Upstream & TCS Discuss Complexities of Cybersecurity Assurance



– Hi, Sundeep and welcome to Upstream’s Tech Talk series. I’m Fay from Upstream Security and we offer the first cloud-based cybersecurity solution that’s purpose built to protect connected vehicles and smart mobility services from cyber threats and misuse through the use of data. I’ll be the host of this Upstream Tech Talk and just wanted to offer you the mic to introduce yourself.

– Thank you, Fay. I’m Sundeep Oberoi and currently I head the Cybersecurity Services Practice for TCS. TCS, as you know, is a large and a well-recognized system integrator with revenues last year of in excessive 22 billion USD. We have large cybersecurity practice and we have been seeing increased interest these days in OT security and of course in the area of automotive security with all the stuff that’s happening with autonomous vehicles. And we’re very excited about that area and would like to speak with you about this.

– I’ve known TCS when it comes to the IT space. So traditionally I’ve recognized that you guys do your work with IT with their cybersecurity elements and this shift now to OT with this advent of connected vehicles, with the admin of connected operational spaces, where do you see more added or shifting complexities when it comes to those spaces? And specifically my interest is the automotive space. What are some of these complicated elements of securing the connected vehicle and the automotive ecosystem?

– Fay, TCS has always had a very strong engineering services offering and we’ve been doing that for many customers in the automotive space, in the telecom space. So we really have been partnering with them to evolve their products. The thing that’s happening today, this is a gender global trend, that we’re seeing something which I like to call the softwarization of everything. So we’re seeing more and more custom built hardware being replaced by, let’s say, a commodity compute platform and the functionalities are now being realized in software. So this softwarization of everything produces tremendous benefits but it also brings in the well-known software support and IT systems support, maintenance, and evolution problems and issues that we have known about in the traditional IT world. And we see that playing out here and we think these issues need to be addressed with focus and firmly but we also think that our customers need help here because the traditional engineers they’ve done a lot of software to be sure and they’re the people who are leading the softwarization of everything but we have lots more experience in how to evolve, support, and maintain huge amounts of software. So that’s where we can bring in our learnings and really partner with our customers to make sure that we now produce things that are secure and that they’re sort of, let’s say, associated with a certain level of security assurance.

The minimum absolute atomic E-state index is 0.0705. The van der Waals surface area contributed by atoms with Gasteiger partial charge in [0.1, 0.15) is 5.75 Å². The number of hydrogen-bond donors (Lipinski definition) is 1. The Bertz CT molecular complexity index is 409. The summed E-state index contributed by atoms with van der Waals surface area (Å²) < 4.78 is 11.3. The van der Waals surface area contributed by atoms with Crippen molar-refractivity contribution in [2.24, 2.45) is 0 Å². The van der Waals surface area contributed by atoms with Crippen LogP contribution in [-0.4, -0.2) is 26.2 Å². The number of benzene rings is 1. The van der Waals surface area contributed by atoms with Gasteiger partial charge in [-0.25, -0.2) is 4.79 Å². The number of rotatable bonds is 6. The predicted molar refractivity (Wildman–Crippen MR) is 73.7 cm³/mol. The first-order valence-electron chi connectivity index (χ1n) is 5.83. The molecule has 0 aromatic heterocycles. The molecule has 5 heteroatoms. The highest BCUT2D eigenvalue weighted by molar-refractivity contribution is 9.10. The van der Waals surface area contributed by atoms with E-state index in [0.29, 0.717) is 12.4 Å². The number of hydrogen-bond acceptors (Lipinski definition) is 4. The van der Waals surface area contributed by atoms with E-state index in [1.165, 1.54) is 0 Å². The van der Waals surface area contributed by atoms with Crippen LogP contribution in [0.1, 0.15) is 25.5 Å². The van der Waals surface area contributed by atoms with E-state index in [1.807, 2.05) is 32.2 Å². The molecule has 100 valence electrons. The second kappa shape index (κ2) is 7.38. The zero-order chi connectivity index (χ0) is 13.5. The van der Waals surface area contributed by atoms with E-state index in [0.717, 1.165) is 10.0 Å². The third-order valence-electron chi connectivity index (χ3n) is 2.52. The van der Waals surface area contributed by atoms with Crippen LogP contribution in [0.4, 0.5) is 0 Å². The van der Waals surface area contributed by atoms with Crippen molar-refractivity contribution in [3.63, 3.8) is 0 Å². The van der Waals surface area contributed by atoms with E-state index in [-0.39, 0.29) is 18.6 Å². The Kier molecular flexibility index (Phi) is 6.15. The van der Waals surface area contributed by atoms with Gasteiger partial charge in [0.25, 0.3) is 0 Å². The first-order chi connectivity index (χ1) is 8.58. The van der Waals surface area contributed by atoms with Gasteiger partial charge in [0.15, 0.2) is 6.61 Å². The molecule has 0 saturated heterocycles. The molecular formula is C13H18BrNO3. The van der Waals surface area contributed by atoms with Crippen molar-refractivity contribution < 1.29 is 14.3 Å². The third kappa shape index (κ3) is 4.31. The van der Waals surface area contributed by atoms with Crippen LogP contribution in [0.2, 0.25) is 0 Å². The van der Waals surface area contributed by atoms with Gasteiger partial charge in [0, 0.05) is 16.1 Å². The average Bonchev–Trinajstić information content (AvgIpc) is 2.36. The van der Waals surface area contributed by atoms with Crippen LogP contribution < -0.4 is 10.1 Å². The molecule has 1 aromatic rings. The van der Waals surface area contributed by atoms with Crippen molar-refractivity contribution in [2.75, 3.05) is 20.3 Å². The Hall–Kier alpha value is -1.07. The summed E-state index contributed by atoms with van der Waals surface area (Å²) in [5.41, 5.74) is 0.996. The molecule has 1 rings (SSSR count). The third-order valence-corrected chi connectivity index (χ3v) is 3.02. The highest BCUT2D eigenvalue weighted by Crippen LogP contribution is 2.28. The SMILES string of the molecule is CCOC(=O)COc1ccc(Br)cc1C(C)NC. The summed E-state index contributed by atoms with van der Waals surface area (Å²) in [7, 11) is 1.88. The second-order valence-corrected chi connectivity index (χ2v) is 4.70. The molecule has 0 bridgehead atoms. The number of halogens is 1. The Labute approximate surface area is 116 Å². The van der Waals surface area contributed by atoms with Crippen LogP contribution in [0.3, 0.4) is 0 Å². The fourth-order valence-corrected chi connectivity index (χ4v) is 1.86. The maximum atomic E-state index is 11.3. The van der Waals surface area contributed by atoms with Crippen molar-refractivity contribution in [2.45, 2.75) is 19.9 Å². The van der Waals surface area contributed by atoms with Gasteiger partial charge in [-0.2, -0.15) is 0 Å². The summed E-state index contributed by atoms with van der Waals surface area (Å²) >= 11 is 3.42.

– So that assurance, assurance within the cyber security space, is a really difficult concept to understand because how would you explain that? To tell someone, can they be 100% confident that all of their elements within their ecosystem are cyber secure? What does that assurance mean? Could you explain that a little bit?

– So just to go back very, very briefly into the history of the evolution of cybersecurity within 90 classically. It started off with the IT itself evolving and in the initial days the threat would be viruses and then we had networking so we had firewalls. There was a lot of focus on point security solutions. And the first of which probably has been the user ID password which is the venerable user ID password. So we have evolved there from having point solutions to new problems that have come up as we’ve increased the deployment. And at some point there’s been the realization that we have to manage this issue, manage the issue of security as a management issue and we need a framework in which to do this. And the first such framework that became really popular was the British Standards Institute, BS 7799 which later was adopted by the ISO and became ISO 27001. So that evolution in terms of having a framework in which we look not only at the point security solutions, but the whole ecosystem, the whole gamut of people processing technology and apply that to generate some kind of assurance that we’re dealing with cyber security issues systematically, organizationally, and over the whole ecosystem.